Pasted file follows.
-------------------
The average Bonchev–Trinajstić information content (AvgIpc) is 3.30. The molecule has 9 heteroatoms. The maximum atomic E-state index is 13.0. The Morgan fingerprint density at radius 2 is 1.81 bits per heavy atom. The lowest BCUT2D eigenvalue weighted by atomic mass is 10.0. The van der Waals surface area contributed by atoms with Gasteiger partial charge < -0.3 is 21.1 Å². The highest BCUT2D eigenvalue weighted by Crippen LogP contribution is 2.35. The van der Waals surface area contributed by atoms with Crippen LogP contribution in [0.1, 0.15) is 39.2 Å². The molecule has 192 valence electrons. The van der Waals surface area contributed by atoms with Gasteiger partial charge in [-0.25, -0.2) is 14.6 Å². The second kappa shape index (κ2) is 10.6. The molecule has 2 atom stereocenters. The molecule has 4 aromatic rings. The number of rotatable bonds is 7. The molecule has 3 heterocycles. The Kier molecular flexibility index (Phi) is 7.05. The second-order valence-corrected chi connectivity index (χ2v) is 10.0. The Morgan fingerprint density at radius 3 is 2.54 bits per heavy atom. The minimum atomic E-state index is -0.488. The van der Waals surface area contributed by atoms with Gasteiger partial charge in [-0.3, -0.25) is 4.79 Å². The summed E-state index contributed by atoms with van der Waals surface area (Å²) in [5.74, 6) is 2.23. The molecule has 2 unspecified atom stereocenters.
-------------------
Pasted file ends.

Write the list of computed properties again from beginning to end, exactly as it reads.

The average Bonchev–Trinajstić information content (AvgIpc) is 3.30. The molecule has 9 heteroatoms. The maximum atomic E-state index is 13.0. The Morgan fingerprint density at radius 2 is 1.81 bits per heavy atom. The lowest BCUT2D eigenvalue weighted by atomic mass is 10.0. The van der Waals surface area contributed by atoms with Gasteiger partial charge < -0.3 is 21.1 Å². The highest BCUT2D eigenvalue weighted by Crippen LogP contribution is 2.35. The van der Waals surface area contributed by atoms with Crippen LogP contribution in [0.1, 0.15) is 39.2 Å². The molecule has 192 valence electrons. The van der Waals surface area contributed by atoms with Gasteiger partial charge in [-0.25, -0.2) is 14.6 Å². The second kappa shape index (κ2) is 10.6. The molecule has 2 atom stereocenters. The molecule has 4 aromatic rings. The number of rotatable bonds is 7. The molecule has 3 heterocycles. The Kier molecular flexibility index (Phi) is 7.05. The second-order valence-corrected chi connectivity index (χ2v) is 10.0. The Morgan fingerprint density at radius 3 is 2.54 bits per heavy atom. The minimum atomic E-state index is -0.488. The van der Waals surface area contributed by atoms with Gasteiger partial charge in [-0.3, -0.25) is 4.79 Å². The summed E-state index contributed by atoms with van der Waals surface area (Å²) in [5.74, 6) is 2.23. The molecule has 2 unspecified atom stereocenters.